04-5-2020 10:47:1104-5-2020 10:33:3027-4-2020 10:13:3527-4-2020 10:08:5127-4-2020 10:03:35Europe
The same old health fears are doing the rounds, and that is driving the bearish sentiment. Italy pledged €25 billion to tackle the health crisis but the FTSEMIB is lower on the session.
Rishi Sunak, the Chancellor of the Exchequer, delivered a very bullish Budget. Mr Sunak revealed plans to tackle the health emergency, assist the high street, as well as improve infrastructure. The government will invest £600 billion over the next five years. Business rates will be abolished for this year, and that should help out retailers as well as firms operating in the services and leisure sectors. There are big spending plans for the rail as well as the road networks, and that has helped the likes of Kier Group and Galliford. The pub trade was given a helping hand too as duty on beer, cider and wine will be frozen, but the wider negative move has hit JD Wetherspoon, Mitchells & Butlers plus Marstons.
The Bank of England followed in the footsteps of the Fed and delivered a surprise interest rate cut of 0.5% to 0.25% - a joint record-low. In addition to slashing rates the UK central bank revealed plans for a new term funding scheme, and the aim will be to assist SME’s. Helping small companies gain access to financing should help support the economy as there are fears the coronavirus crisis could seriously damage economic activity, so the assistance could prove to be a shrewd move.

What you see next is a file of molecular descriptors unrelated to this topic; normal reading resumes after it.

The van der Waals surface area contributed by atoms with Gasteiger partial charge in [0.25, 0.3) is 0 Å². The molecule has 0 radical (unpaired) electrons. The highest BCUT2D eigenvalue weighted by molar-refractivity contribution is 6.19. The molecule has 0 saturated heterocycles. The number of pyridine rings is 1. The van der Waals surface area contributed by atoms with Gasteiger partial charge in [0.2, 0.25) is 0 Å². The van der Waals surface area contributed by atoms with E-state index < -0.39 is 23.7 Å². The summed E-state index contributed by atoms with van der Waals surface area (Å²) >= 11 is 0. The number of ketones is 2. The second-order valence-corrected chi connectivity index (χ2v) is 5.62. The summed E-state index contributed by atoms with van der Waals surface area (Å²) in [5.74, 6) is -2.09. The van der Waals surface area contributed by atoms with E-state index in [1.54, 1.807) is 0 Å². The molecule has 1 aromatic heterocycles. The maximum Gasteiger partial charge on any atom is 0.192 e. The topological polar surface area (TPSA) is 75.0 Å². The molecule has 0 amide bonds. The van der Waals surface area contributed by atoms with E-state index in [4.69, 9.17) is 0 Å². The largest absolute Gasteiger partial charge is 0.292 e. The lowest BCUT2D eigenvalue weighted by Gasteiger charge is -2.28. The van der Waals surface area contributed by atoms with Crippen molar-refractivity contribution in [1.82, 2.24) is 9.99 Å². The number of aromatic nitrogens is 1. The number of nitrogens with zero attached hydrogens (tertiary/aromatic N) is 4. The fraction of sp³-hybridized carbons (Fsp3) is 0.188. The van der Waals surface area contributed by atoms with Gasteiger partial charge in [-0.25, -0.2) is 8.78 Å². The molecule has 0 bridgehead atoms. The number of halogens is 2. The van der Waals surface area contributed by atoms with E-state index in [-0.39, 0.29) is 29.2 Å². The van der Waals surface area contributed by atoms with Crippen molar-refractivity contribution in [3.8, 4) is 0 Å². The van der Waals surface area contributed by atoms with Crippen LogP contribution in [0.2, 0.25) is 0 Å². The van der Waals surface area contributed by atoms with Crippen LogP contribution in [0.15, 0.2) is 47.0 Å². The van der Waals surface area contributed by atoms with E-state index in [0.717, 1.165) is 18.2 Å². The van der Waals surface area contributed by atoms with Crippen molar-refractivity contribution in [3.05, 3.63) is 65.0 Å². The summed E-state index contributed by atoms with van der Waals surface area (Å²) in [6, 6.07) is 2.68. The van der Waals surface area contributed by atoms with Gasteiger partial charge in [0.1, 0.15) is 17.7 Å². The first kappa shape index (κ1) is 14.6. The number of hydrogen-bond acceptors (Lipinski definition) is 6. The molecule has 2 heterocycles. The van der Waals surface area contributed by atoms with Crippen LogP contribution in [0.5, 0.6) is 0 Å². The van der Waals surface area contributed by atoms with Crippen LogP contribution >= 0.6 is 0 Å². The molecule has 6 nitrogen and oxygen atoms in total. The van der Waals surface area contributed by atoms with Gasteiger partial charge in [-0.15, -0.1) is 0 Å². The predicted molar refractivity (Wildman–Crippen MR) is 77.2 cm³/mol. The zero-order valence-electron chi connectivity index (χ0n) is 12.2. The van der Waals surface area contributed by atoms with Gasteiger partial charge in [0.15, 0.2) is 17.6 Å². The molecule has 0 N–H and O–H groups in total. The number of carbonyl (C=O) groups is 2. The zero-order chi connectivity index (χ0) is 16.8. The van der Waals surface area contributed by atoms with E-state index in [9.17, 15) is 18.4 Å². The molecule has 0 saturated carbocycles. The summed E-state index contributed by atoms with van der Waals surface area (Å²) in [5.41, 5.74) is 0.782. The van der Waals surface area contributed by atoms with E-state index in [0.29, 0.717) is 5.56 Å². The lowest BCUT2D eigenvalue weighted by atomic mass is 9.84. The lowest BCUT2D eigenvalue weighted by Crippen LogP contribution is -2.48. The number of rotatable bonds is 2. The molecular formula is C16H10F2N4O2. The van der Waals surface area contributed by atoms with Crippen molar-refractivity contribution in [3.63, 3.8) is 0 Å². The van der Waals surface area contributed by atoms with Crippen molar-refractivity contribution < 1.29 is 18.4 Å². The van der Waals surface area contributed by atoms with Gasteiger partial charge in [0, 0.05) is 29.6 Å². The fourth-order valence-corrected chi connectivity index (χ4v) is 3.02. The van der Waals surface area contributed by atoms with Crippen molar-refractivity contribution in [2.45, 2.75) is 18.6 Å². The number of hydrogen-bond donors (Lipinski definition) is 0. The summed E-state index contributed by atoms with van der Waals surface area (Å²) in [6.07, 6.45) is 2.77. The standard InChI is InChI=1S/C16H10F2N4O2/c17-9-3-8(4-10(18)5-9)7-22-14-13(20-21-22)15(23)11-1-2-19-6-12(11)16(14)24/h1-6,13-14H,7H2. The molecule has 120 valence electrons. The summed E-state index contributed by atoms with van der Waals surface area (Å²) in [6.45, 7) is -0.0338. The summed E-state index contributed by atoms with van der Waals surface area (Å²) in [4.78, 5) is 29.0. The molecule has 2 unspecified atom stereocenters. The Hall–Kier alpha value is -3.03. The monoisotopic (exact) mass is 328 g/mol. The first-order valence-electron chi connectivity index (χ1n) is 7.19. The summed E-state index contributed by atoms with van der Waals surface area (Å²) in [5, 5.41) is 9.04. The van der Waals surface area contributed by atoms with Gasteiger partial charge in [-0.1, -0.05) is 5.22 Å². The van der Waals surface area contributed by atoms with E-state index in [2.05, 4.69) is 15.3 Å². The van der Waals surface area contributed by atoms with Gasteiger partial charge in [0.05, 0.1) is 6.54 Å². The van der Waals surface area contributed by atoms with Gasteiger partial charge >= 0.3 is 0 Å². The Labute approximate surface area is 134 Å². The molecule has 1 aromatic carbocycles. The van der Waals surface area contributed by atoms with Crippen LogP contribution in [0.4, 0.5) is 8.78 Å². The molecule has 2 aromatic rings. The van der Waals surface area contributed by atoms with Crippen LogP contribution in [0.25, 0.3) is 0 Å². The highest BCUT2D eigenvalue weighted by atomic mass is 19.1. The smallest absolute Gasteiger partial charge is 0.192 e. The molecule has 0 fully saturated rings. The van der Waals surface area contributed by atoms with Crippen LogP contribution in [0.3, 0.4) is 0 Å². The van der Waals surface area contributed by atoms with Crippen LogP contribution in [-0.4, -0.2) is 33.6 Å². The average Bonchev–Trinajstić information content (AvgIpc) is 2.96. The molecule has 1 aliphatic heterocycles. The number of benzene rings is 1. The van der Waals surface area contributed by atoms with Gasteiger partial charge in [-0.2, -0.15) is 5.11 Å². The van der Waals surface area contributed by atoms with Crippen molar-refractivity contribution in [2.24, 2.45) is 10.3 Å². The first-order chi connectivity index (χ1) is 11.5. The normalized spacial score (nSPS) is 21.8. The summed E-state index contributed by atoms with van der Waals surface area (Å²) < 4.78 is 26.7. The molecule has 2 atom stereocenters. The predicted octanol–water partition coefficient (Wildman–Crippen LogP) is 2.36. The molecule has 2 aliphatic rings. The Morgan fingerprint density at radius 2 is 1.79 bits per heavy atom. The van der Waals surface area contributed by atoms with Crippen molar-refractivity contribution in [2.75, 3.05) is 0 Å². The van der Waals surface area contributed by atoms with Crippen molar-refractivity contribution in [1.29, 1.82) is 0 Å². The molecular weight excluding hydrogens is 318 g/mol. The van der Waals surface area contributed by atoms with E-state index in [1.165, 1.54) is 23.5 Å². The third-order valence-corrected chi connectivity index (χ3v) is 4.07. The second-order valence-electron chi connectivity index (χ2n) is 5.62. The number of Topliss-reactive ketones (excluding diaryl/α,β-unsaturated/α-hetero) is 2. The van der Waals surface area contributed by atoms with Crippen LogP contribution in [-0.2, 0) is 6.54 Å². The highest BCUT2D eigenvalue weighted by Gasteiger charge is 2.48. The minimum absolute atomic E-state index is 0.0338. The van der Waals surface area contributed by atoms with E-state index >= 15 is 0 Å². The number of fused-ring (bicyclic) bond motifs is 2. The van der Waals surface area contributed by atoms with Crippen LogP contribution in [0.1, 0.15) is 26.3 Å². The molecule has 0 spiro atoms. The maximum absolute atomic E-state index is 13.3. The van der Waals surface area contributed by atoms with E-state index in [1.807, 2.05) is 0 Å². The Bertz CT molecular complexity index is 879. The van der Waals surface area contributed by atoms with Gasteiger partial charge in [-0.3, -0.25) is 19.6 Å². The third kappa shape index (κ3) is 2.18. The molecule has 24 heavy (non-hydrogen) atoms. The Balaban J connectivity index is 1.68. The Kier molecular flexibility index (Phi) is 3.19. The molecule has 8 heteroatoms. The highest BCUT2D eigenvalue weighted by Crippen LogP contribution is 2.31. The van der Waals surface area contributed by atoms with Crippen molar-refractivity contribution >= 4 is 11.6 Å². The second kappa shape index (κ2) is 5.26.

The rate cut from the BoE initially helped house builders such as Persimmon, Redrow, Taylor Wimpey and Berkeley Group, but the gains were short lived as The Budget revealed a new stamp duty surcharge on overseas buyers on a bid to boost domestic house ownership.
Costain Group shares tumbled today after the company swung to a pre-tax loss of £6.6 million, which was a big difference from the £40.2 million profit registered last year. The firm said it plans to raise up to £100 million in the coming weeks. The group has extended its existing banking facilities too. Costain’s final dividend was trimmed as a way of conserving cash too. The group has already undergone a lot of ‘transition’ but it seems there is further reshaping to come – that’s why they are beefing up their cash position.
Balfour Beatty posted robust full-year numbers as underlying pre-tax profit increased by 10.5% to £200 million, while underlying revenue increased by 7.7%. The value of the order book ticked up by 13.5% to £14.3 billion. The group is five years into a tough, but very successful restructuring programme, and the benefits of the scheme are obvious as the full-year dividend was upped by 33%, and the net cash position jumped by over 50%.
Lookers shares slumped after the group said it will delay releasing its full-year results because it has ‘identified potentially fraudulent transitions’. The figures will be posted in the second-half of April. The firm is appointing an external adviser to conduct the investigation. Even though nothing has been confirmed, the very mention of the word ‘fraudulent’ was enough to prompt a wave of selling. Until the matter has been cleared up sentiment, is likely to remain sour.
Lufthansa will cancel 23,000 flights between late March and late April on account of the coronavirus. The news echoes similar updates from Norwegian Air Shuttle as well as American Airlines who revealed cuts yesterday.